Concerns arise around potential shortage of cardiothoracic surgeons

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 - Tim Casey
Tim Casey, Executive Editor

Within the next 20 years, cardiothoracic surgeons may not be able to handle their caseload, causing stress not only for the physicians but also for patients who require operations.

The projection from researchers at Ohio State University is based on three major assumptions: the number of patients needing surgery will significantly increase, the U.S. population will significantly grow and the number of cardiothoracic surgeons will not increase to meet patients’ needs.

Lead researcher Susan Moffatt-Bruce, MD, PhD, and colleagues made their prediction by evaluating data from the American Board of Thoracic Surgery. The results were presented on May 17 at the American Association for Thoracic Surgery (AATS) annual meeting.

They estimate that the average caseload per surgeon may increase by 121 percent from 2010 to 2035.

“We predict that there will be an inability to provide cardiothoracic services in 2035 due to the shortage of surgeons and an unknown but increasing caseload,” Moffat-Bruce said in a news release.

The problem of physician shortages has been a hot topic in healthcare for several years, particularly after the passage of the Patient Protection and Affordable Care Act (ACA) in 2010. Under the ACA, millions more Americans have health insurance, meaning they need to see doctors. However, enrollments in medical schools have not kept up with the pace of the growing number of insured residents and the U.S. population in general.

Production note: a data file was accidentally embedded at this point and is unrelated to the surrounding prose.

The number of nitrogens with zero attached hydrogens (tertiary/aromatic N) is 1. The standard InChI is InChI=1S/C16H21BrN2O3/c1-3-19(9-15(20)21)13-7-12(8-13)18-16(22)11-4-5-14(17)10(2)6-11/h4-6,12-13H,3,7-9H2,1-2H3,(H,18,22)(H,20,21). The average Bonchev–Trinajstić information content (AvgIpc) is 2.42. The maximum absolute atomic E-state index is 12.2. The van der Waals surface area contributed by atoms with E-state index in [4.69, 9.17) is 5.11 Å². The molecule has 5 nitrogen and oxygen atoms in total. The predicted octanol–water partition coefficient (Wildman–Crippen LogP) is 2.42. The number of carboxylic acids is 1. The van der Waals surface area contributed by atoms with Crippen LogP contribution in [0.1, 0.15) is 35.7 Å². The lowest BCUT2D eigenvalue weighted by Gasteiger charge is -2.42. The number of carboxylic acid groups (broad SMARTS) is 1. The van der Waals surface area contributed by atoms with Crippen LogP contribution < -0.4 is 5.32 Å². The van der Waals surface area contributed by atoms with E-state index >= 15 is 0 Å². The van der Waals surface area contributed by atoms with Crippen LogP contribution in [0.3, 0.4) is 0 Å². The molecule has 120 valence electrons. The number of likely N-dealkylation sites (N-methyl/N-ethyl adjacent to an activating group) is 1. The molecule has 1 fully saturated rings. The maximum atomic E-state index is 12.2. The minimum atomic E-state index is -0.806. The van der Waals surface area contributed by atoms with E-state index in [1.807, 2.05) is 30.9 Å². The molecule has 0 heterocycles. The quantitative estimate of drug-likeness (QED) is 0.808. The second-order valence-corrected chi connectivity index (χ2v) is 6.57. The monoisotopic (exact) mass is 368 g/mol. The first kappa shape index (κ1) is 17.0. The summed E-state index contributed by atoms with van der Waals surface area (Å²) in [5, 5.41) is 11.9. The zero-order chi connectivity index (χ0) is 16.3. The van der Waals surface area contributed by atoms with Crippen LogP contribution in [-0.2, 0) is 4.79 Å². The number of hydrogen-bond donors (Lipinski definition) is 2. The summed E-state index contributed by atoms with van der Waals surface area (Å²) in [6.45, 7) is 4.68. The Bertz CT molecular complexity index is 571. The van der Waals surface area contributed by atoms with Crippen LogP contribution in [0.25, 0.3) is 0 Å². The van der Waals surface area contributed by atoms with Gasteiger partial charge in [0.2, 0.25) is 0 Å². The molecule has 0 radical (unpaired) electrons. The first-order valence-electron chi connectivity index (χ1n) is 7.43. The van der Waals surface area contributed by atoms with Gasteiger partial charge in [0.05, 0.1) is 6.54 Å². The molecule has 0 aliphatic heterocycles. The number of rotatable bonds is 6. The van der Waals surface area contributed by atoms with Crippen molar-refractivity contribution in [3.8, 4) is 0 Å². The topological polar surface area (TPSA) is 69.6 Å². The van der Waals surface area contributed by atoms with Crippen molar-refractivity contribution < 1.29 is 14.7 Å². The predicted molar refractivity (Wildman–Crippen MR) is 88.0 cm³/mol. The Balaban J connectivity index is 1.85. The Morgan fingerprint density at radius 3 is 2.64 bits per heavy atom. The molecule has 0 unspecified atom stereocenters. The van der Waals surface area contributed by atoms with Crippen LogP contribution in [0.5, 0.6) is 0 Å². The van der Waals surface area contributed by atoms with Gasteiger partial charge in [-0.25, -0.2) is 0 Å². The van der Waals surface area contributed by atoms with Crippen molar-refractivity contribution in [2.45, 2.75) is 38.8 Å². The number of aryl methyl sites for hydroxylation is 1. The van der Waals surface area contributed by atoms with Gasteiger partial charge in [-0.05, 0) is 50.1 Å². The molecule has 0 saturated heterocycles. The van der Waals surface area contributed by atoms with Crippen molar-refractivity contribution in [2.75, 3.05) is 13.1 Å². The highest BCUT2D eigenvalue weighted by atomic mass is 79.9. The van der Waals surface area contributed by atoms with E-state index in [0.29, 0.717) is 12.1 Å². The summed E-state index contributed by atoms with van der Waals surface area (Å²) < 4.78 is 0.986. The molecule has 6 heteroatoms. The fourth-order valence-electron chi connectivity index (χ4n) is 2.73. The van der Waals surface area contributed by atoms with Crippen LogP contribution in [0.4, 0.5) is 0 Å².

In March 2015, IHS, Inc. released a report that projects that will be a shortage of 46,100 to 90,400 physicians by 2025. The company estimates a shortage of between 12,500 and 31,100 primary care physicians and between 28,200 to 63,700 non-primary care physicians. HIS conducted the research for the Association of American Medical Colleges (AAMC).

“The doctor shortage is real--it’s significant--and it’s particularly serious for the kind of medical care that our aging population is going to need,” AAMC President and CEO Darrell G. Kirch, MD, said in a news release.

The dire projections are not new for cardiothoracic surgeons, either. In January 2010, two months before the ACA passed, the Society of Thoracic Surgeons and AATS released a report outlining the impending shortage.

The medical organizations said that the demand for cardiothoracic surgeons could increase by as much as 46 percent by 2025. At the same time, there was a 40 percent decrease in applications to cardiothoracic surgery residency programs from 2004 to 2008. And in 2009, cardiothoracic surgery residency programs only filled 97 of 115 openings, according to the news release.

Six years after that report’s release, the situation doesn’t seem to have improved much, at least according to Moffat-Bruce and her colleagues.

“We feel [the projected increase in caseload per surgeon] is not feasible and a sign of a problem that must be addressed head on so to increase the number of those successful trained and willing to increase their case volume in a time of value-based care,” Moffatt-Bruce said.